What if the ever-increasing amounts of carbon dioxide that are heating up the atmosphere could be used to produce an abundant supply of liquid fuels? The U.S. government and private labs are pursuing that Holy Grail of renewable energy — but for now the cost of large-scale production is prohibitive.
A novel experiment is taking place in the Princeton University lab of chemist Andrew Bocarsly. Like a battery, the experimental device has two poles of charged materials resting in a bath of chemical-laced water. A small tube bubbles carbon dioxide into the device, called a cell. The CO2 interacts with the charged metal coating one of the poles and, with the help of a special catalyst, begins to form bigger molecules that combine carbon, hydrogen, and oxygen atoms.
These bigger molecules have a more common name: hydrocarbons, the molecules that make up the fuels that power the modern world — coal, natural gas and oil. And what Bocarsly and his colleagues have done is essentially reverse combustion: they have taken the byproduct of burning fossil fuels — CO2, the greenhouse gas most responsible for climate change — and transformed it back into a fuel suitable for burning.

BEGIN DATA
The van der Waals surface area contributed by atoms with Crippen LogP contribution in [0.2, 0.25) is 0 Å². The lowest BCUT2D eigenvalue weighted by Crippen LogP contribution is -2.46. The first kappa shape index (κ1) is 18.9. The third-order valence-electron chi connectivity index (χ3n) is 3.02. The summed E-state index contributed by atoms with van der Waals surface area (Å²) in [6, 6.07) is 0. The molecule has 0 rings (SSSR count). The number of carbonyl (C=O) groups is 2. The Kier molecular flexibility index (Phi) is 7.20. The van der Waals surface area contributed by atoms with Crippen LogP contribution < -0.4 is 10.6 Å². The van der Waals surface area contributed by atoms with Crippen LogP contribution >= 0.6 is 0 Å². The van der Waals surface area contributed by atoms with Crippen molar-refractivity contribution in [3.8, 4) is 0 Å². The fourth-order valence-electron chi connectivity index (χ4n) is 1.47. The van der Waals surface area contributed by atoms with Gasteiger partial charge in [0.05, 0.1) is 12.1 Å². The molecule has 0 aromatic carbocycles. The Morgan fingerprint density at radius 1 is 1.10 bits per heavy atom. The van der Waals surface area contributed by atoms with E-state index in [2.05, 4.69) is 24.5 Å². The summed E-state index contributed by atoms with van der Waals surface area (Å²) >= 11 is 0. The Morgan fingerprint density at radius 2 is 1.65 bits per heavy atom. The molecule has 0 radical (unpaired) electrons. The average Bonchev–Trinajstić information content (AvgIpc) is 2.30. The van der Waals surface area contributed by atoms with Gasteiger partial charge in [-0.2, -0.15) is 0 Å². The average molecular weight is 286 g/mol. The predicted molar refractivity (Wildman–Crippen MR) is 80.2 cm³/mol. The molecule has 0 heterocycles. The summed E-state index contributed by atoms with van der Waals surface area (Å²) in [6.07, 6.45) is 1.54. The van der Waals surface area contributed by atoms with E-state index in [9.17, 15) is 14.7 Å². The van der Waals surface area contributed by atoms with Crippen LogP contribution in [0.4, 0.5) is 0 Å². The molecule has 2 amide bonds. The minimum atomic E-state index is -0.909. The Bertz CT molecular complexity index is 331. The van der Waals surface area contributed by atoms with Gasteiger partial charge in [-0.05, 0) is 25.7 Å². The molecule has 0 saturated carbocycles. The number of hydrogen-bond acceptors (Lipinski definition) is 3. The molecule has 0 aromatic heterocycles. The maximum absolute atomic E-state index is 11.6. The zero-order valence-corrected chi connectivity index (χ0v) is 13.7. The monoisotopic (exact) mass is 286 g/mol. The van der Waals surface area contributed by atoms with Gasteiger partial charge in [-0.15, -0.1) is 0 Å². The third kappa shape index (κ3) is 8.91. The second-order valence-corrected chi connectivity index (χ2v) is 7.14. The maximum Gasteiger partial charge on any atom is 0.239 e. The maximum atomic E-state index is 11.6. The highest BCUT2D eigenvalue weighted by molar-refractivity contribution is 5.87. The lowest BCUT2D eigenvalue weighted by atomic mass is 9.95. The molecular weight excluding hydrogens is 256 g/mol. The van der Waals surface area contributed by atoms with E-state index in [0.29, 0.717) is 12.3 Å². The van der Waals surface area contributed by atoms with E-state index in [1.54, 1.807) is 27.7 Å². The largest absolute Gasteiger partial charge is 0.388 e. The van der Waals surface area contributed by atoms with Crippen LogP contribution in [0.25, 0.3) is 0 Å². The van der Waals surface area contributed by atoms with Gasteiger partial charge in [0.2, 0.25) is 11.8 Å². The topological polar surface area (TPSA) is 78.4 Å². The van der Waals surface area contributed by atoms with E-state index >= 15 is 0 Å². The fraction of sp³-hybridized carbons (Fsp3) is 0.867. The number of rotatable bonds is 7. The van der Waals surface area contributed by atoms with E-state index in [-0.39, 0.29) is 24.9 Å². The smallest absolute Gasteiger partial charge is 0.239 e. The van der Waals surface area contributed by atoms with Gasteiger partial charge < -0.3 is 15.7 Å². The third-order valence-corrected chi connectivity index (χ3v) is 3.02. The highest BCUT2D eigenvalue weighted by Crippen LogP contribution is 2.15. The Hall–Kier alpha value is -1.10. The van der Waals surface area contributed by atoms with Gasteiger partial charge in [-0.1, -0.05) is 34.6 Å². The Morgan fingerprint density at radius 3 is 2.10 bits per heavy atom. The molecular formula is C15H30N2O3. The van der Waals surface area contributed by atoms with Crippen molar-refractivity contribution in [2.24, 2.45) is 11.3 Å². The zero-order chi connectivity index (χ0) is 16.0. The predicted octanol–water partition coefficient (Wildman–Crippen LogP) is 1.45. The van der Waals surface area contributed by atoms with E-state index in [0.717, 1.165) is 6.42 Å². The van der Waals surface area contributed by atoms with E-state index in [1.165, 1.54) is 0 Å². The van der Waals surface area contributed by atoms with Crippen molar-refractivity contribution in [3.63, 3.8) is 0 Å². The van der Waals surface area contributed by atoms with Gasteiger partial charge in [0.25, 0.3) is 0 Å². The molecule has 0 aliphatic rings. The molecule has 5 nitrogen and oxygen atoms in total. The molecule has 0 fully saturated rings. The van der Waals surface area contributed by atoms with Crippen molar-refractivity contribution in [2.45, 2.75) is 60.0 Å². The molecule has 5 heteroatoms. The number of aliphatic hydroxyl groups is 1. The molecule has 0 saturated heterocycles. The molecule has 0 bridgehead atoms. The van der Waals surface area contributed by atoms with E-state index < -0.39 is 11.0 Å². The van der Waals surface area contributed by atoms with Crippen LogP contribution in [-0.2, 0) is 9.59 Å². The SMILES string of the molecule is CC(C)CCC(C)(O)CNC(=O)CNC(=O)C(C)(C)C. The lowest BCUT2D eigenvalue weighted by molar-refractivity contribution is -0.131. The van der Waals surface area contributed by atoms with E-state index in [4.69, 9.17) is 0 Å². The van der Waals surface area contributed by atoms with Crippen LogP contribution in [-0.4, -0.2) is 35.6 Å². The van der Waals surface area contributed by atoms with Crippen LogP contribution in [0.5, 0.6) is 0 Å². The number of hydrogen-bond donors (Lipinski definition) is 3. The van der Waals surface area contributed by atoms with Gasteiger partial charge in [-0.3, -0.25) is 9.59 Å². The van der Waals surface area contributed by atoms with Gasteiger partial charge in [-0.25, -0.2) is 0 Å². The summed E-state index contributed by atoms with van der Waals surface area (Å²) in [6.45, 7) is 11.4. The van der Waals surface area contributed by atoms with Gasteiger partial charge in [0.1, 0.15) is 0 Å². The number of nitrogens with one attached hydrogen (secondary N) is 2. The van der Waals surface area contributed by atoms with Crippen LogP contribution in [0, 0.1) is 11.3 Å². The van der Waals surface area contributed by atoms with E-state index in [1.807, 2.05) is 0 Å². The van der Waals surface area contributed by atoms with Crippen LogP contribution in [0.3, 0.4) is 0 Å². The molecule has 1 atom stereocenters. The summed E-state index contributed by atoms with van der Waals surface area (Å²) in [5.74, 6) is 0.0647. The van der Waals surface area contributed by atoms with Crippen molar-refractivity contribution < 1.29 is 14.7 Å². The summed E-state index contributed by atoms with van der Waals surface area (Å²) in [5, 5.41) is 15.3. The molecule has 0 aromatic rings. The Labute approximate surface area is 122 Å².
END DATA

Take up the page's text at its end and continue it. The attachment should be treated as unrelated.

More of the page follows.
“The dominant thinking 10 years ago was that we should bury the CO2,” Bocarsly says. “If you could efficiently convert CO2 into something that was useful you wouldn’t have to spend all that money and energy to put it into the ground. You could sort of recycle it.”